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Experience Vietnam

Introduction to Vietnam

Vietnam is blessed with breath-taking landscapes, rich history and glorious cuisine. However, the true hidden gems in this eclectic country are the locals. The Vietnamese have a reputation for being people of grace and poise, and they treat visitors almost like royalty. Wherever you go on your holidays to Vietnam and whether you speak the language or not, you can expect to be warmly welcomed and afforded levels of courtesy that are hard to find anywhere else in the world.

Best Places to Visit

If you want to soak up the best of the scenery on your holidays in Vietnam, get down to Halong Bay. A UNESCO World Heritage site, the bay is a collection of limestone islands which have eroded magnificently into peculiar peaks and ragged rock formations. Although it is spectacular by day, there are overnight boat trips available, which allow you to see the islands at their most inspiring.

Vietnam packages would not be complete without visiting Ho Chi Minh City. Offering some of the best shopping in the country and with roads that are a buzzing maelstrom of cars and motorbikes, Ho Chi Minh is as exciting and dynamic as it is cosmopolitan.

Top Landmarks

Package holidays to Vietnam ought to include a trip to Hoi An Bridge (also known as the ‘Japanese Covered Bridge’). Built in the 1500s, it is an elaborately carved piece of workmanship. According to legend, it acts as defence against a mythical Japanese monster, the ‘mamazu’.

If you would like to see how the locals live, the Mekong Delta is the place to go. Here, the busy roads and swarms of mopeds are replaced with the Mekong River and shoals of fish. The Mekong itself feeds a network of streams and channels that, in turn, sustain rice fields and orchards throughout the delta. There is also the chance to buy goods at the floating markets and visit the local bird sanctuaries.

Entertainment in Vietnam

When it comes to entertainment, Vietnam deals offer some superb attractions for families. Hanoi city is peaceful and spacious, with plenty for younger visitors. The Vinpearl Amusement Park is Vietnam’s answer to Disneyland, where your little ones can cool down and burn off some energy on the water slides, get to grips with fun-fair-style rides, and even shoot some aliens in the arcade.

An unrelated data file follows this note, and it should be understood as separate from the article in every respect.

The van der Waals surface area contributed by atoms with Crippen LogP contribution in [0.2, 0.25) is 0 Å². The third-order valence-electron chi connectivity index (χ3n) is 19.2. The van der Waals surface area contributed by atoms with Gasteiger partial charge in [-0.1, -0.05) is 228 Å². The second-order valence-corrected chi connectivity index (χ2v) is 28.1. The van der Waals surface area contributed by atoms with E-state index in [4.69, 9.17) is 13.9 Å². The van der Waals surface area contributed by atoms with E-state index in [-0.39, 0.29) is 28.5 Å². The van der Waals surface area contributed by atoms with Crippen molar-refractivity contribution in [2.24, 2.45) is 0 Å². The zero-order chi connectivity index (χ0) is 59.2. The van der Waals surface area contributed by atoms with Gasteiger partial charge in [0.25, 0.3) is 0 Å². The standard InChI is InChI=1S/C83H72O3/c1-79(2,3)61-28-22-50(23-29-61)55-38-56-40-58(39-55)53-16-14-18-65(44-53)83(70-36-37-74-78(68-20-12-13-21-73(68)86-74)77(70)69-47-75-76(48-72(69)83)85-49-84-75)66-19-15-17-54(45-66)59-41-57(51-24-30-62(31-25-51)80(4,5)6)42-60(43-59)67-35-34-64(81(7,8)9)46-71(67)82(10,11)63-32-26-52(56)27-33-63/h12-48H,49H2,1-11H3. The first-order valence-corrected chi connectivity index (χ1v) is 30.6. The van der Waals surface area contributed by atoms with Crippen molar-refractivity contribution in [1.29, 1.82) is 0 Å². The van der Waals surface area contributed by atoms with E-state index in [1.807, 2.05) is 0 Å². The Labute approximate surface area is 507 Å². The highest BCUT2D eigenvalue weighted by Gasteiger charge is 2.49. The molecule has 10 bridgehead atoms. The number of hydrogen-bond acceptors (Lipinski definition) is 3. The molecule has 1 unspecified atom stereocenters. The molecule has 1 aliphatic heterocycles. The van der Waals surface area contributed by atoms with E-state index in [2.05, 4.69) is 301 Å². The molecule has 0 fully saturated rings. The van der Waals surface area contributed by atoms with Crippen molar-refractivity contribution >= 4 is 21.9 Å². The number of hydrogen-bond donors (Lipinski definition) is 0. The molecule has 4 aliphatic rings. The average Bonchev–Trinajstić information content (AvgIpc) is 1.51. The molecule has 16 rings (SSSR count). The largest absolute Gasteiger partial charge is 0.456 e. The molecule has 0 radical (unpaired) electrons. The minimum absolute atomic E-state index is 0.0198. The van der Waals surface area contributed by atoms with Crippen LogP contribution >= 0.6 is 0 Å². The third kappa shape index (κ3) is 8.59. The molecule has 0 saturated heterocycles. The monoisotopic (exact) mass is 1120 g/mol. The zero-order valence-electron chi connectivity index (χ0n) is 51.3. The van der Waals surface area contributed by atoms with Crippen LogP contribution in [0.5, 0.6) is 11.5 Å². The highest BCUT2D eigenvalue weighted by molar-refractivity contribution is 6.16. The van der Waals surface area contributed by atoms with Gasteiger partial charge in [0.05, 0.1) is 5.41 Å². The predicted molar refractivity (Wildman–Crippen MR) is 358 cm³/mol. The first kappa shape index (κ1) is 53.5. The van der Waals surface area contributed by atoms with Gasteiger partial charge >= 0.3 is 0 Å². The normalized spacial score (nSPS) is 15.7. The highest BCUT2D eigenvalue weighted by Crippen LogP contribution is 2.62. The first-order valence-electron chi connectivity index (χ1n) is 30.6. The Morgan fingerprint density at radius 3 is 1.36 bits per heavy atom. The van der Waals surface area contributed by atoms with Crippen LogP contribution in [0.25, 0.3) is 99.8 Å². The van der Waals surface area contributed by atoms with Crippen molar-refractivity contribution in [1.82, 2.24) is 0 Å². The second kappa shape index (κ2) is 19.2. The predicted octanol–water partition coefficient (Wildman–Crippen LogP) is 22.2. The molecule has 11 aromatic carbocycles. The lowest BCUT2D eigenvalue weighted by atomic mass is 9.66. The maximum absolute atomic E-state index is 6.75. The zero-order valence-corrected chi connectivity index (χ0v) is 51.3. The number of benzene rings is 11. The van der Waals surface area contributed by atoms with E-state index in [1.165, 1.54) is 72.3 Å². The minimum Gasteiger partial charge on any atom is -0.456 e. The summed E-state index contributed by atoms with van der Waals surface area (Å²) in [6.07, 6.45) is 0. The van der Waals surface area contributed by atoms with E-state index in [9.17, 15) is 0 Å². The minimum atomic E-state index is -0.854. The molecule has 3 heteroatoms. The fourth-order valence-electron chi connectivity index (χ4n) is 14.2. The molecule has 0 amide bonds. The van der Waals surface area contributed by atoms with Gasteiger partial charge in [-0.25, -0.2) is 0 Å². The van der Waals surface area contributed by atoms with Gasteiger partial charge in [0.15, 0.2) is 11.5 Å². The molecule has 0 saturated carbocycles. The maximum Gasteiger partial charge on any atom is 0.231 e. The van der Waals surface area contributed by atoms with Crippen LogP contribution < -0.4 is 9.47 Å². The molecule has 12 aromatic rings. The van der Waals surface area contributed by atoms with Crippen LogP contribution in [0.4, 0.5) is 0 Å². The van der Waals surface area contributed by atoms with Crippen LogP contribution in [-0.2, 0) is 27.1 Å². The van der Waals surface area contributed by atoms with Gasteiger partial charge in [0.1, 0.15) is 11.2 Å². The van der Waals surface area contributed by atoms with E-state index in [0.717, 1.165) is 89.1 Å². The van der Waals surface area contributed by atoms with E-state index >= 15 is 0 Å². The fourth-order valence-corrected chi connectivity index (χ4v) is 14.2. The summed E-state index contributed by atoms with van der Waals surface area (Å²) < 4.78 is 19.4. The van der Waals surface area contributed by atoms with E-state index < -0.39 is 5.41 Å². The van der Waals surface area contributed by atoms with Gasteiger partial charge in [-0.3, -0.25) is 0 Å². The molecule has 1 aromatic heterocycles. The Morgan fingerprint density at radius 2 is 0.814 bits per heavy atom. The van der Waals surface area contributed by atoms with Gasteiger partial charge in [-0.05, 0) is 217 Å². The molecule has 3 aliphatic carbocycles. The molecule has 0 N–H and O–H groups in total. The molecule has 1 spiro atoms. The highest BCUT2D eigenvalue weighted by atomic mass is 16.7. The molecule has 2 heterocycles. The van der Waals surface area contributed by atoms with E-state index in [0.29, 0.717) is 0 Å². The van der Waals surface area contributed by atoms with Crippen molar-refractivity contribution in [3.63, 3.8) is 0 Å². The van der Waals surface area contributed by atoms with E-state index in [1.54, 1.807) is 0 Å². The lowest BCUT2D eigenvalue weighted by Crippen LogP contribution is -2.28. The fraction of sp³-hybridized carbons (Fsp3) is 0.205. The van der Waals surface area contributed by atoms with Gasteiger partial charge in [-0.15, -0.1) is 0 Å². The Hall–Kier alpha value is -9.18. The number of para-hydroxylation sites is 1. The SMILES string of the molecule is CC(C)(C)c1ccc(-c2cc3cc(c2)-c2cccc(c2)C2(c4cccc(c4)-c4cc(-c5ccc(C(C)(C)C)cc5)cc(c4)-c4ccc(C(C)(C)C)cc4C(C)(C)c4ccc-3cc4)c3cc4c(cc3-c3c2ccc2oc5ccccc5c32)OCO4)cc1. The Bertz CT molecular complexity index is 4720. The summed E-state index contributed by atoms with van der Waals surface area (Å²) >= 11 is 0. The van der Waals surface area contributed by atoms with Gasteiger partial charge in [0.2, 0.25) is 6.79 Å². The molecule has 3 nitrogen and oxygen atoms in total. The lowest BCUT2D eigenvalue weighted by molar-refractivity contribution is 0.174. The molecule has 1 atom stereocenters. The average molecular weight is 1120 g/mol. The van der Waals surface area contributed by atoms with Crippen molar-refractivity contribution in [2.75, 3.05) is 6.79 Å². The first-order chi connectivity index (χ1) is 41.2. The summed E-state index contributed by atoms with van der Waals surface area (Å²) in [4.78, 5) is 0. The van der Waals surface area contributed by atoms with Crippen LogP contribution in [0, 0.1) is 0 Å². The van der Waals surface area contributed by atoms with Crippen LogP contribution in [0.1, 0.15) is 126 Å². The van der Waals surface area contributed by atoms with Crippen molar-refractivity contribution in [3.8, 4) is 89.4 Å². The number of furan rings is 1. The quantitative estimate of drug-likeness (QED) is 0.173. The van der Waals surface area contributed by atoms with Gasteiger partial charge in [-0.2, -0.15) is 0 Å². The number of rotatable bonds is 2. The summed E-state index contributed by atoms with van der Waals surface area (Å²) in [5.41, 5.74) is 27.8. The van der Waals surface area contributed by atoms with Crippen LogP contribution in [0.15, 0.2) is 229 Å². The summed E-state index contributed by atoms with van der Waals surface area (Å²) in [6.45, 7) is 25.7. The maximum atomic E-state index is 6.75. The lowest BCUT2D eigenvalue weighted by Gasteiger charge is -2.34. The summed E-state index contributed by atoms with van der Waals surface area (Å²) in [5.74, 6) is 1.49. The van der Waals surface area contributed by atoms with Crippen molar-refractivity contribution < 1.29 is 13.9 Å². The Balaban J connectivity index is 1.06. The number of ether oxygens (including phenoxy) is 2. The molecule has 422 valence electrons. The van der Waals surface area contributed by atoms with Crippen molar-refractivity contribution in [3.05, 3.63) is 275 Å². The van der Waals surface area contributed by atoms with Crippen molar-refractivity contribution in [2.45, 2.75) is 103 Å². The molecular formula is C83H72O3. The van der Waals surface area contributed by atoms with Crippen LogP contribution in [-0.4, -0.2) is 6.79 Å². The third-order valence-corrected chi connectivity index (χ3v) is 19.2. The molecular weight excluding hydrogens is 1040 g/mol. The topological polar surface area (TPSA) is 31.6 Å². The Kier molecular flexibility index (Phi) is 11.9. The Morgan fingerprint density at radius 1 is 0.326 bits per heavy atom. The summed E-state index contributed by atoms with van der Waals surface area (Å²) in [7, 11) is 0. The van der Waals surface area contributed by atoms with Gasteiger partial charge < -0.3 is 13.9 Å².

The cities are packed with bars, pubs, and clubs, but a night out in Vietnam doesn’t have to revolve around drinking and dancing; you could also catch one of the Vietnamese Water Puppet Shows where puppets appear to dance on the water. Water puppetry dates back to the 11th century, when villagers would entertain themselves when the rice fields would flood.

If you visit Vietname between late September and early October, you should be in time for Tet Trung Thu (also known as the Mid-Autumn Festival) – a spectacular festival of light in which the beauty of the moon is celebrated with lanterns and street parties.

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Need to know


Vietnamese is both the national and official language of Vietnam, and is spoken by the majority of its inhabitants. However, if you travel to the rural villages of Vietname, you will likely come across a few minority languages, such as Muong, Cham, Khmer, Chinese, and Nung. However, if you are trying to decide which phrasebook to pack, opt for Vietnamese.


The official currency of Vietnam is the Vietnamese dong. This is predominantly a paper currency; the few coins that are in circulation are often refused by traders. To get the best exchange rates, it is best to change up your sterling before flying to Vietnam.

If you run low on cash, it is possible to change GBP at banks, as long as the notes you want to exchange are clean; many institutions will refuse to accept damaged or defaced currency. Alternatively, you will find plenty of ATMs in Vietnam, offering favourable rates.

Travellers’ cheques are hard to change up in Vietnam, so avoid carrying them and instead opt for cash exchange or using an ATM for withdrawal. Credit cards are accepted in larger, more modern outlets, but if you travel into the countryside take plenty of cash with you.


The rules for travelling to Vietnam from the UK are set to change on 30th June 2017. Until then, anyone taking their holidays to Vietnam who is a British Citizen can do so without needing a visa – as long as their stay is for 15 days or less. For visits longer than that (and up to 30 days), you can apply for an e-visa online.